“I should say not.” William grinned and took the badge that was adorned with a silver eagle—the official designation of Edward’s house. “It’ll be official tonight. I’ll be part of the clan.” He pinned the badge to his cape, securing it at his shoulder. It had been given to him as a token of acceptance when Edward had blessed William and Mehlyndia’s betrothal. William had worn it proudly during the tour, but not until tonight, when he was properly wed, would he truly be part of Edward’s clan.

Sean stood back to look at the fully dressed bridegroom.

William struck a lofty pose. “Well? Am I presentable?”

“Be still, my heart,” Sean prattled. “Look at you. You could turn even my head!”

William glanced at him sideways.

“I mean it. You are absolutely stunning.”

William admired his reflection in the looking glass. “For once in your life, you’re right. I am stunning.” He let out a hearty laugh and tossed his dusty tunic at Sean, hitting him squarely in the face. “Or perhaps I’m only just stunned.”

Sean picked up his goblet and handed one to William. The two shared a quick toast.

With one last glance in the mirror, William took a deep breath. “Well, I would say I am as ready as I will ever be.” He extended his hand toward the door. “After you.”

Sean pushed William’s hand down and extended his own. “No. After you.” He shook his head. “Some noble.”

They laughed and started toward the door. They were stopped by a firm knock.

“Are you expecting guests, Will?”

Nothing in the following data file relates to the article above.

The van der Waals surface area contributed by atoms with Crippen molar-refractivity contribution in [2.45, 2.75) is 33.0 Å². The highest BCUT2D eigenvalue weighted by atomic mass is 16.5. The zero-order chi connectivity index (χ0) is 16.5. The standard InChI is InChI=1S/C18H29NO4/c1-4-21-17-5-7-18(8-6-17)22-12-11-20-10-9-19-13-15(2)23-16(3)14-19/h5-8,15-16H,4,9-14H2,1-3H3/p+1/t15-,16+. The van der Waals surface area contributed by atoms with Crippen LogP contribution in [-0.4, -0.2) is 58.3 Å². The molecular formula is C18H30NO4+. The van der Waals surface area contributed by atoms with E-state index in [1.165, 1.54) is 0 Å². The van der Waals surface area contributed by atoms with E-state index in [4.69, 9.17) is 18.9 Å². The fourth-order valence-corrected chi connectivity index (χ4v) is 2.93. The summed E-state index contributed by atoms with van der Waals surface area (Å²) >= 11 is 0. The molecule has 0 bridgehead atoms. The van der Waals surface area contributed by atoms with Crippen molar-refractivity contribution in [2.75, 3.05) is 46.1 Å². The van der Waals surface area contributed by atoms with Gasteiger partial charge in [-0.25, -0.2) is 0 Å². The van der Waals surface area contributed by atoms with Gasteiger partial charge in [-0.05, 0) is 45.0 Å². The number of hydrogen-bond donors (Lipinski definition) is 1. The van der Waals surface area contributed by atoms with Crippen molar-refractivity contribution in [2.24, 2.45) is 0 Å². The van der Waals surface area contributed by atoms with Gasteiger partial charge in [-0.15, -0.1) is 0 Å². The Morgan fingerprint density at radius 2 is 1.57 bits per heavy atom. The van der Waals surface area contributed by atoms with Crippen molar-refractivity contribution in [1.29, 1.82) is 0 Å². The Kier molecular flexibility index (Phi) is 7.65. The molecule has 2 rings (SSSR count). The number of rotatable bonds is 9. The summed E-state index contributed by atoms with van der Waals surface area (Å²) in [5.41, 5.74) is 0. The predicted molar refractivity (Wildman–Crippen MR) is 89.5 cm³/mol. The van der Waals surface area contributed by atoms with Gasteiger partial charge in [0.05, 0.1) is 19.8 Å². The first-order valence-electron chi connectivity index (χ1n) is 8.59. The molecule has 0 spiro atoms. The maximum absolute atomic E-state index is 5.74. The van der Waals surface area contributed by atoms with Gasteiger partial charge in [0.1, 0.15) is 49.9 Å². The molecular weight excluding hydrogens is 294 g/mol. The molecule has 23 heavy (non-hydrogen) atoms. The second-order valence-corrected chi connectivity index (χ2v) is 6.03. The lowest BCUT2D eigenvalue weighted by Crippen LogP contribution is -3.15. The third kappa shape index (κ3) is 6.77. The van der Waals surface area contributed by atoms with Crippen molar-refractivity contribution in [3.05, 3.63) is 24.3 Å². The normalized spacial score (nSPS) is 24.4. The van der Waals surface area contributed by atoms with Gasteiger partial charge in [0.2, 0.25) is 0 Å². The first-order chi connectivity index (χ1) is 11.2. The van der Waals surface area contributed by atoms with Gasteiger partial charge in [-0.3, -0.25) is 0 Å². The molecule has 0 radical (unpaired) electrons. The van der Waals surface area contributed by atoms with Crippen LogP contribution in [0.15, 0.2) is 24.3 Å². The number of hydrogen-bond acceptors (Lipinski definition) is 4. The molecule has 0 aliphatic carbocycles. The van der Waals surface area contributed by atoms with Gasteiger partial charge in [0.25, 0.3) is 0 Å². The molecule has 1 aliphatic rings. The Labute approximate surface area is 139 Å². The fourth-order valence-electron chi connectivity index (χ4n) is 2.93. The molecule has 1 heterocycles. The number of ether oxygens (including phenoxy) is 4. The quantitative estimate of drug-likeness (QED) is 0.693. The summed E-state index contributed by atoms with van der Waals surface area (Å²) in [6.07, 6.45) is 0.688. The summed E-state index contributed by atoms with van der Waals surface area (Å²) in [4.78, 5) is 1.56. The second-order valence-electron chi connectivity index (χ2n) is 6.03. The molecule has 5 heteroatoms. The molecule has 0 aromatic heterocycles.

“I never expect anything. Makes everything much more interesting.” He chuckled and opened the door. The smile on his face faded as quickly as it had appeared. “Thomas. What are you doing here?”

“Would you leave your only brother standing in the corridor? Or may I come in?”

“Actually, we were just on our way down. You can walk with me if you choose.”

Thomas ignored the comment, walking straight past William and into the room. He strode to the table and helped himself to some wine, then turned slowly to face William. “I see you have finally learned the proper way to dress yourself,” Thomas said, scrutinizing William as he would a horse he wished to purchase, then gave Sean a dismissive glance. “A pity that you still need lessons on what company to keep, however. William, there is a matter we need to discuss. Could we have a private moment?”

Sean bristled and started toward the door. William held up a hand.

“I don’t think there is time now, Thomas. You really don’t want me to be late for my own wedding, do you?” William turned to leave.

“I wouldn’t be so quick to turn your back on me, brother.”

William stopped, then slowly turned to face his brother. “I beg your pardon?”

“I said, there is a matter we need to discuss . . .  privately.”

“Say what you came to say, but Sean will stay here. If you will not speak, then we shall go down to the hall.” William clenched his teeth to keep the confident edge in his voice, but he could feel the redness forming in his face.